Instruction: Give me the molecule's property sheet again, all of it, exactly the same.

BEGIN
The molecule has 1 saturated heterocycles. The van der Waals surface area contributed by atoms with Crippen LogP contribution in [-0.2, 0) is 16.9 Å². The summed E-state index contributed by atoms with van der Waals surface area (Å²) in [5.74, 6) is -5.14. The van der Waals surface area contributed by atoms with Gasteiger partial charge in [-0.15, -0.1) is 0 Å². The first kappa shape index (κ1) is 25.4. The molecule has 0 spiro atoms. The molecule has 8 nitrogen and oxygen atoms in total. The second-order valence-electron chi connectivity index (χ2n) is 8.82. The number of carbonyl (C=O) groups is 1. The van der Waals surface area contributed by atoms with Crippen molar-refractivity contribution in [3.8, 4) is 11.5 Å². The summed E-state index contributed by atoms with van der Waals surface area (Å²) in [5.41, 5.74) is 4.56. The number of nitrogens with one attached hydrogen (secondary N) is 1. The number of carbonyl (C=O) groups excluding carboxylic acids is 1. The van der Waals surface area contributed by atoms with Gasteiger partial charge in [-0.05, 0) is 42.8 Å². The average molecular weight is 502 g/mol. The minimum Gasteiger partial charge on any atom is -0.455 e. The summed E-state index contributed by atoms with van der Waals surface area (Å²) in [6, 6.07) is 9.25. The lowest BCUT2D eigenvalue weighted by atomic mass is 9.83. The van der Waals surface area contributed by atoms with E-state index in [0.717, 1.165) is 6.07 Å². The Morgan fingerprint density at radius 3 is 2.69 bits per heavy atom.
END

The molecule has 1 saturated heterocycles. The van der Waals surface area contributed by atoms with Crippen LogP contribution in [-0.2, 0) is 16.9 Å². The summed E-state index contributed by atoms with van der Waals surface area (Å²) in [5.74, 6) is -5.14. The van der Waals surface area contributed by atoms with Gasteiger partial charge in [-0.15, -0.1) is 0 Å². The first kappa shape index (κ1) is 25.4. The molecule has 0 spiro atoms. The molecule has 8 nitrogen and oxygen atoms in total. The second-order valence-electron chi connectivity index (χ2n) is 8.82. The number of carbonyl (C=O) groups is 1. The van der Waals surface area contributed by atoms with Crippen molar-refractivity contribution in [3.8, 4) is 11.5 Å². The summed E-state index contributed by atoms with van der Waals surface area (Å²) in [5.41, 5.74) is 4.56. The number of nitrogens with one attached hydrogen (secondary N) is 1. The number of carbonyl (C=O) groups excluding carboxylic acids is 1. The van der Waals surface area contributed by atoms with Gasteiger partial charge in [-0.05, 0) is 42.8 Å². The average molecular weight is 502 g/mol. The minimum Gasteiger partial charge on any atom is -0.455 e. The summed E-state index contributed by atoms with van der Waals surface area (Å²) in [6, 6.07) is 9.25. The lowest BCUT2D eigenvalue weighted by atomic mass is 9.83. The van der Waals surface area contributed by atoms with E-state index in [0.717, 1.165) is 6.07 Å². The Morgan fingerprint density at radius 3 is 2.69 bits per heavy atom.